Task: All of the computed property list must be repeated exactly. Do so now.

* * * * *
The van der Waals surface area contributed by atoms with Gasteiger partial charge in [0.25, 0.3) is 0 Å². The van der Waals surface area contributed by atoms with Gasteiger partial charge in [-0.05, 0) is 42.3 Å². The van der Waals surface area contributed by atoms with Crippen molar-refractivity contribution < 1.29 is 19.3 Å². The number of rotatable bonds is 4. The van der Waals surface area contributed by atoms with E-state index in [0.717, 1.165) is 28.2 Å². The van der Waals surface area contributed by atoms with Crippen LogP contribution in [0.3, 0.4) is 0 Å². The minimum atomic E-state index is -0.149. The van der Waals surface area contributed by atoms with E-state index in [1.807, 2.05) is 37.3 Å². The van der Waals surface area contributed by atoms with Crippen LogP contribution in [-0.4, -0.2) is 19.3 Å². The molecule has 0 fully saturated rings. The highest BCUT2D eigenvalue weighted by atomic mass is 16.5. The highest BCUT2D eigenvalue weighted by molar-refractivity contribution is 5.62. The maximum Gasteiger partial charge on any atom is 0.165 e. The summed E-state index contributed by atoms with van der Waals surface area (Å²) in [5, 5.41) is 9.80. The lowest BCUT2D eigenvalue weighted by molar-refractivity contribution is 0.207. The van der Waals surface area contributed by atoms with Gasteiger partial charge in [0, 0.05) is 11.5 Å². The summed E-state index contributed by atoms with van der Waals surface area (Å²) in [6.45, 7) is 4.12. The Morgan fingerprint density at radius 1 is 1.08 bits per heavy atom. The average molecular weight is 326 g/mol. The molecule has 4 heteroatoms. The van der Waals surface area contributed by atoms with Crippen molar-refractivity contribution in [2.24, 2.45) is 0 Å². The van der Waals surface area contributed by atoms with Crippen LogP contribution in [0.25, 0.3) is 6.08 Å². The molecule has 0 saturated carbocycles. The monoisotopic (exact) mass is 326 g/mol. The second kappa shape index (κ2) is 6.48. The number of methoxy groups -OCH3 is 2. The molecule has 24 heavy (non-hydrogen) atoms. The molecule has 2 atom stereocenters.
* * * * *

The van der Waals surface area contributed by atoms with Gasteiger partial charge in [0.25, 0.3) is 0 Å². The van der Waals surface area contributed by atoms with Gasteiger partial charge in [-0.05, 0) is 42.3 Å². The van der Waals surface area contributed by atoms with Crippen molar-refractivity contribution < 1.29 is 19.3 Å². The number of rotatable bonds is 4. The van der Waals surface area contributed by atoms with E-state index in [0.717, 1.165) is 28.2 Å². The van der Waals surface area contributed by atoms with Crippen LogP contribution in [0.3, 0.4) is 0 Å². The minimum atomic E-state index is -0.149. The van der Waals surface area contributed by atoms with E-state index in [1.807, 2.05) is 37.3 Å². The van der Waals surface area contributed by atoms with Crippen LogP contribution in [-0.4, -0.2) is 19.3 Å². The molecule has 0 fully saturated rings. The highest BCUT2D eigenvalue weighted by atomic mass is 16.5. The highest BCUT2D eigenvalue weighted by molar-refractivity contribution is 5.62. The maximum Gasteiger partial charge on any atom is 0.165 e. The summed E-state index contributed by atoms with van der Waals surface area (Å²) in [5, 5.41) is 9.80. The lowest BCUT2D eigenvalue weighted by molar-refractivity contribution is 0.207. The van der Waals surface area contributed by atoms with Gasteiger partial charge in [0, 0.05) is 11.5 Å². The summed E-state index contributed by atoms with van der Waals surface area (Å²) in [6.45, 7) is 4.12. The Morgan fingerprint density at radius 1 is 1.08 bits per heavy atom. The average molecular weight is 326 g/mol. The molecule has 4 heteroatoms. The van der Waals surface area contributed by atoms with Crippen molar-refractivity contribution in [2.24, 2.45) is 0 Å². The van der Waals surface area contributed by atoms with Crippen LogP contribution in [0.25, 0.3) is 6.08 Å². The molecule has 0 saturated carbocycles. The monoisotopic (exact) mass is 326 g/mol. The second kappa shape index (κ2) is 6.48. The number of methoxy groups -OCH3 is 2. The molecule has 24 heavy (non-hydrogen) atoms. The molecule has 2 atom stereocenters.